By Guy Cooper Martinez Gazette july 13, 2014
I can’t help thinking of them, the 47 lives suddenly snuffed a year ago, July 6, by a runaway oil train that incinerated that downtown and fostered a firestorm of outrage, fear and controversy across this continent about the haste, greed and disregard that deliver oil trains threatening our communities with death and disaster.
I knew none of them, but feel a kinship for another small, quaint, historic railroad town of antique brick buildings clustered by train tracks aside a waterfront park, alive on a warm summer night with music, laughter and camaraderie amongst good friends.
The Musi-Cafe was the place to gather in Lac-Megantic on such a night, not unlike what you would encounter at Armando’s, the Sunflower, Barrel Aged, Roxx’s and other gathering places on a pleasant summer evening in Martinez. By 1 a.m. you might imagine the patrons were quite animated with libations and good cheer. Then things went horribly wrong.
(The following account is drawn, sometimes verbatim, from an article published Nov. 28, 2013, by Justin Giovannetti in the Toronto Globe and Mail, entitled “Last moments of Lac-Megantic: Survivors share their stories.” His portrayal is heart-wrenching. I urge you to read it. I attempt to provide a sense of the tragedy from that account.)
Yvon Ricard and Guy Bolduc, great friends and popular musicians at the Musi-Cafe, had just finished a set about 1:10 a.m. July 6. Yvon went out onto the terrace for a smoke while Guy chatted with people at the bar. Outside, Yvon’s conversation with waitress Maude Verreault was suddenly interrupted by an insistent clanging at the rail crossing.
Luc Dion and Julie Heon also sat on the terrace, quietly staring into each other’s eyes, their beers untouched. A chance meeting that night brought the couple together in person, after having chatted online for weeks. Julie’s friend, Karine, left them alone with a wink and returned inside to the bar. At 1:14 a.m., these star-crossed lovers noticed a blur at the edge of their vision, heard a strong wind and felt the ground shake. They leapt to their feet, instinctively knowing what was coming.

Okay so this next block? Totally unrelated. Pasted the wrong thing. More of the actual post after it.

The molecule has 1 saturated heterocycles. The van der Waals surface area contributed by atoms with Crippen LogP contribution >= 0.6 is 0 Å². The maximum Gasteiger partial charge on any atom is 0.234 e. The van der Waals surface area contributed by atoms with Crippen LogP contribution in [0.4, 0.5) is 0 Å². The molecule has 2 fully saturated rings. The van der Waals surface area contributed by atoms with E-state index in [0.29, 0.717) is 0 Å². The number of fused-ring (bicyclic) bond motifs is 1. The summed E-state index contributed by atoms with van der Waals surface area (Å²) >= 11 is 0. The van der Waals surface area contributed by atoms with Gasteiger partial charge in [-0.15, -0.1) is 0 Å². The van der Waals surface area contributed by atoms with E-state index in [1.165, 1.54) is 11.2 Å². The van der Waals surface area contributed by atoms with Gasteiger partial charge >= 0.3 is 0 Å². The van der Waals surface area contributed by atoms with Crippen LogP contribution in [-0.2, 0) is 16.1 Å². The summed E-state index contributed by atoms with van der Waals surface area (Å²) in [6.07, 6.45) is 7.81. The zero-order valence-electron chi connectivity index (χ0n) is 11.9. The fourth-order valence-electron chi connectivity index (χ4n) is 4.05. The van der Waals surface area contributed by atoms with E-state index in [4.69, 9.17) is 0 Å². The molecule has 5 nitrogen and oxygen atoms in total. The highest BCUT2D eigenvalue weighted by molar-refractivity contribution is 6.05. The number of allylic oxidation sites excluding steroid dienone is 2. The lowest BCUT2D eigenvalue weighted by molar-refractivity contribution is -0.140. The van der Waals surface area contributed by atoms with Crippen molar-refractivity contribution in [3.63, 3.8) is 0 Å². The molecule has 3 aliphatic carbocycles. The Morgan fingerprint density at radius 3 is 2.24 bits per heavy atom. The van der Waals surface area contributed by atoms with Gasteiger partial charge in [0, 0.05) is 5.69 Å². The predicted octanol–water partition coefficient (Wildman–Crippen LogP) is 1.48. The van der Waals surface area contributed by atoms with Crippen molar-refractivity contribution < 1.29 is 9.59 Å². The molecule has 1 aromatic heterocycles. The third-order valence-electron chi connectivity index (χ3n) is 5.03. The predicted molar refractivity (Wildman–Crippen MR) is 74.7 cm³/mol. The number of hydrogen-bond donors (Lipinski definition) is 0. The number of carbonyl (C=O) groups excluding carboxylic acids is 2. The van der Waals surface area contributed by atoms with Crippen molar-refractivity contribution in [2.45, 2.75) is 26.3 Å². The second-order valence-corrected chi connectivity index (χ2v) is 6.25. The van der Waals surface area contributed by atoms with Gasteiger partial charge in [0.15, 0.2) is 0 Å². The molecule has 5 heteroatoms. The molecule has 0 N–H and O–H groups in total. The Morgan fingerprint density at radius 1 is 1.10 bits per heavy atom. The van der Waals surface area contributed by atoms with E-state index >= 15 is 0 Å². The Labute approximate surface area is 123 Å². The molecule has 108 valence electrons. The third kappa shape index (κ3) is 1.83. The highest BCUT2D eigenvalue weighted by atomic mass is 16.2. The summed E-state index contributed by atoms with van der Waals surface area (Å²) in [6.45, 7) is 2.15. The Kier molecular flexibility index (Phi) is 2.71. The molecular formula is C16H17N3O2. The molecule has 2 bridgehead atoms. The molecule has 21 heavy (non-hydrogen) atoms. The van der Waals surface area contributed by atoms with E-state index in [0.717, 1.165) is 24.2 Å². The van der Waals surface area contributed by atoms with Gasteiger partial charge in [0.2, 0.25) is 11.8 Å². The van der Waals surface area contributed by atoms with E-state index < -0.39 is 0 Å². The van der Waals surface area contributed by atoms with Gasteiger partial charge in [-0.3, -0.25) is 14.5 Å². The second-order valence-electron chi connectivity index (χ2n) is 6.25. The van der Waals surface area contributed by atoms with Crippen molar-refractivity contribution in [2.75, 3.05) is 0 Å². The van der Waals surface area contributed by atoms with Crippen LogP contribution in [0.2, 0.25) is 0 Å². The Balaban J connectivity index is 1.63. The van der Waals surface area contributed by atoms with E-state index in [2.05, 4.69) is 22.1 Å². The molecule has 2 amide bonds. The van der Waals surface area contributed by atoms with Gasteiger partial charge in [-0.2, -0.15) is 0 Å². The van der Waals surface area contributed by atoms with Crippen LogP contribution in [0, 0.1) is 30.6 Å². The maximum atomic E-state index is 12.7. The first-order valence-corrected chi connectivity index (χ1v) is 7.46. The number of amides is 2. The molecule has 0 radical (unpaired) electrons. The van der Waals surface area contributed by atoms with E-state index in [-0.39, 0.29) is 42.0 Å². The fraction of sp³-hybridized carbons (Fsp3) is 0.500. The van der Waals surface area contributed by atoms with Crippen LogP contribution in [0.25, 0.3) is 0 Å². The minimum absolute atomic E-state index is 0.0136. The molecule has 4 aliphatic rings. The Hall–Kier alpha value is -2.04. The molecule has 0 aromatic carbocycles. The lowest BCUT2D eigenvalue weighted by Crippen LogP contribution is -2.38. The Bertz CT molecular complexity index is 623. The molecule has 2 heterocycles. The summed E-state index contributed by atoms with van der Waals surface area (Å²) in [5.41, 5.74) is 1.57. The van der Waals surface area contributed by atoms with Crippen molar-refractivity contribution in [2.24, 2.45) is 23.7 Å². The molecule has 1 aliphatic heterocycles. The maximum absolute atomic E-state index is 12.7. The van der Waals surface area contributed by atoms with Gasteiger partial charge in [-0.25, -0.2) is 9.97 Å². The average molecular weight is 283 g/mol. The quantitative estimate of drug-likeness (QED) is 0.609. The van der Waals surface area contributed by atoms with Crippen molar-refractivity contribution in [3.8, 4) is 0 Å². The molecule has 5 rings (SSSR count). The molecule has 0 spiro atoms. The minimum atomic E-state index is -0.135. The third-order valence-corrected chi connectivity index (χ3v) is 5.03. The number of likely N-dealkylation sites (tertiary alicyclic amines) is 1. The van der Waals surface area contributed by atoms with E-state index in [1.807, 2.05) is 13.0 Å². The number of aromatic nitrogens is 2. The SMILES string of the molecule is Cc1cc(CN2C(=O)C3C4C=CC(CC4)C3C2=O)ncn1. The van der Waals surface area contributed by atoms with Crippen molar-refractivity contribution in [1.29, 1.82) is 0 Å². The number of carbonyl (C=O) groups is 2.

Bar owner Yannick Gagne attempted to leave earlier to pick up his kids from the babysitter and go home, his pregnant wife staying behind at the bar to help out till about 1 a.m. It wasn’t easy to leave. The place was packed, about 80 patrons inside and another 40 on the terrace. Several group celebrations were going on, birthdays and such. Friends at the bar tried to tempt Yannick to stay and down shooters with them. They teased. He didn’t get out of there till 12:30.
Karine Blanchette also waitressed there, but this night left early and didn’t get back till about 1 a.m. She was tired and couldn’t find a parking spot, so drove on home after enthusiastically waving and yelling greetings to those on the terrace.
Estel Blanchet, recently back from her last year of high school, exchanged goodbyes with her mom, Natachat Gaudreau, and headed home. Her mom went on to the Musi-Cafe with a friend to catch the live music she loved. Lying in bed later, daughter Estel thought nothing of the sound of sirens outside on the street. By 1 a.m. her mother sat alone in the bar by the stage.